EPA Finds No Major Water Impacts From Fracking (Sort Of)
A four-year environmental review into the potential risks of hydraulic fracturing to water supplies largely vindicates the practice, but hardly settles the debate.
Since the "fracking" revolution began in the United States several years ago, environmentalists have warned that blasting open underground shale formations with concentrated chemical cocktails could threaten water supplies.
Since the “fracking” revolution began in the United States several years ago, environmentalists have warned that blasting open underground shale formations with concentrated chemical cocktails could threaten water supplies.
On Thursday, the Environmental Protection Agency appeared to give fracking a clean bill of health, concluding in a long-delayed study that hydraulic fracturing has not produced evidence of any “widespread, systemic impacts on drinking water resources.”
The draft study, which has been in the works for four years, doesn’t address all the possible environmental impacts from fracking, focusing instead on the potential threat it poses to drinking water. But the generally favorable report, coming from the Obama administration’s always zealous environmental regulatory arm, seems to sweep away the threat of any new federal regulations to control fracking’s impact on water supplies.
“At first blush, today’s study appears to largely vindicate hydraulic fracturing,” said ClearView Energy Partners, an energy consultancy, in a note. The oil and gas industry also cheered the study, saying it reinforces their claim that proper techniques for drilling wells and disposing of millions of gallons of wastewater from fracked wells can minimize the environmental impact from the revolutionary technique.
But many environmental groups like the Sierra Club seized upon the report’s cautious language to warn that fracking still poses risks. The report noted that there have been cases of groundwater contamination, but that the number of incidents is very small compared to the thousands of wells that have been fracked. The study also noted that a paucity of data makes it hard to draw definitive conclusions about all of fracking’s impacts on water supplies.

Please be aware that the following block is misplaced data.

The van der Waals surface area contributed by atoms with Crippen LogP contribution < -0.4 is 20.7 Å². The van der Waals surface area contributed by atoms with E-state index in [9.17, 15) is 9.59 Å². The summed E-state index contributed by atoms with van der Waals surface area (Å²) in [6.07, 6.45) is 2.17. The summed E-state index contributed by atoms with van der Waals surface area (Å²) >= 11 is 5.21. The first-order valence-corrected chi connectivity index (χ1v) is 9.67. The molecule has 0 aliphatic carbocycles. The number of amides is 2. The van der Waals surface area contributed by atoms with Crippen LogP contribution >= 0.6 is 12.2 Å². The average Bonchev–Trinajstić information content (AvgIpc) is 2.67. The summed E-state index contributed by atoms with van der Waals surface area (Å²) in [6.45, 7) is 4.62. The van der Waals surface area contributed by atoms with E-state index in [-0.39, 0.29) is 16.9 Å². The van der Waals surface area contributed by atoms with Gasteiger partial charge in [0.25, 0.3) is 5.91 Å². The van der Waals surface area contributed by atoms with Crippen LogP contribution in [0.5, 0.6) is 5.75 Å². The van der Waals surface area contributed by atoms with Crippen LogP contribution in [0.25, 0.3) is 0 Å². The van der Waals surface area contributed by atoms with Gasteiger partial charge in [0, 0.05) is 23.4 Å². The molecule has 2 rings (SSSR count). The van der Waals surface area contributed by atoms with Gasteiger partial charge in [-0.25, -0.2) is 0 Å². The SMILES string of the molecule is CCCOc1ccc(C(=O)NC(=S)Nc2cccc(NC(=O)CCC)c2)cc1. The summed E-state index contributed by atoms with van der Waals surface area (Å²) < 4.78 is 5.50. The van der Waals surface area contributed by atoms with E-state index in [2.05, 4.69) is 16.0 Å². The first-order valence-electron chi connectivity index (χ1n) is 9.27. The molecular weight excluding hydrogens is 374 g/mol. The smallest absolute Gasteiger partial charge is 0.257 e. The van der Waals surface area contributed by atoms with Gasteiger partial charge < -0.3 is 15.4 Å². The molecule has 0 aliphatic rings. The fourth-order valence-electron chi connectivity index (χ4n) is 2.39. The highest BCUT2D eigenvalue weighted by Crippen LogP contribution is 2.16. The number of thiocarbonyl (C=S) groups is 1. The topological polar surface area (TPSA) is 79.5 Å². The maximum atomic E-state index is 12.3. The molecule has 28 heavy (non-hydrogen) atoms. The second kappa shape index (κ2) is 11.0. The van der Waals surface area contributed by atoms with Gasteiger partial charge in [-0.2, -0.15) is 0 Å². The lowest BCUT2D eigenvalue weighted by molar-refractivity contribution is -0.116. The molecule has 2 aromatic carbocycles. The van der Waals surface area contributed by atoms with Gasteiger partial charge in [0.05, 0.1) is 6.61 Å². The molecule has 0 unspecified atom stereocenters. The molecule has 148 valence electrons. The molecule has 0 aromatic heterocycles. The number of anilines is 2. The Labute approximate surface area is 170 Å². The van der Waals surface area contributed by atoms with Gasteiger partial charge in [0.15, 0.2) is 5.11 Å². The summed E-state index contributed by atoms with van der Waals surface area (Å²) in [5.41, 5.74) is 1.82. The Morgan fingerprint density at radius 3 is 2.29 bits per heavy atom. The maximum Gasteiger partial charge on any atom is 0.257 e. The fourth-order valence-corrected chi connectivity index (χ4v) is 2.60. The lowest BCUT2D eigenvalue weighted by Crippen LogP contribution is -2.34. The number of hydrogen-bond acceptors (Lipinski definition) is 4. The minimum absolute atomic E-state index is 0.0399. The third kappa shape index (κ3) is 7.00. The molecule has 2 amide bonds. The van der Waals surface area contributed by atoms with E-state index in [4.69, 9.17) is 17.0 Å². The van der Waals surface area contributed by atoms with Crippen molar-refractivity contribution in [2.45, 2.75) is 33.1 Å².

With its cautious conclusion, the EPA report quickly turned into a Rorschach test for both supporters and detractors of the practice. “EPA’s report on hydraulic fracturing confirms what we have known for over 60 years when the process began in Duncan, Oklahoma — hydraulic fracturing is safe,” said Sen. James Inhofe (R-Okla.).
Sen. Ed Markey (D-Mass.) read the same study but found the glass half empty. “This draft report verifies what we have known for years, that hydraulic fracturing and related activities have the potential to severely impact drinking water and endanger public health and the environment,” he said.
The EPA study focused solely on fracking’s impact in the United States. But it could have an impact overseas, too. A number of nations, including Argentina, China, Algeria, and the United Kingdom, have been trying to copy the U.S. fracking revolution to unlock cheap oil and gas, but have faced vocal public opposition at times, in part because of concerns over water supplies. The seemingly clean bill of health from the EPA could assuage those environmental worries. But it will do little to affect the fundamental hurdles that have slowed the shale gale’s spread overseas, including tricky geology, weak regulation and fickle government policies, and a dearth of nimble energy companies that can quickly drill hundreds of wells.
Even in the United States, concerns over fracking’s impact won’t be put to rest by the EPA report. Some cities, even in frack-happy Texas, are fighting to ban the practice. Some states, such as New York, have banned fracking outright after warning of much graver environmental threats than the EPA has yet discovered.
And the EPA report did not address one of the growing areas of concern around the longer-term impact of fracking and wastewater disposal: A sharp uptick in the number of “man-made” earthquakes in places like Oklahoma.
Photo credit: EDUARDO MERILLE/Flickr
Keith Johnson is a deputy news editor at Foreign Policy. Twitter: @KFJ_FP
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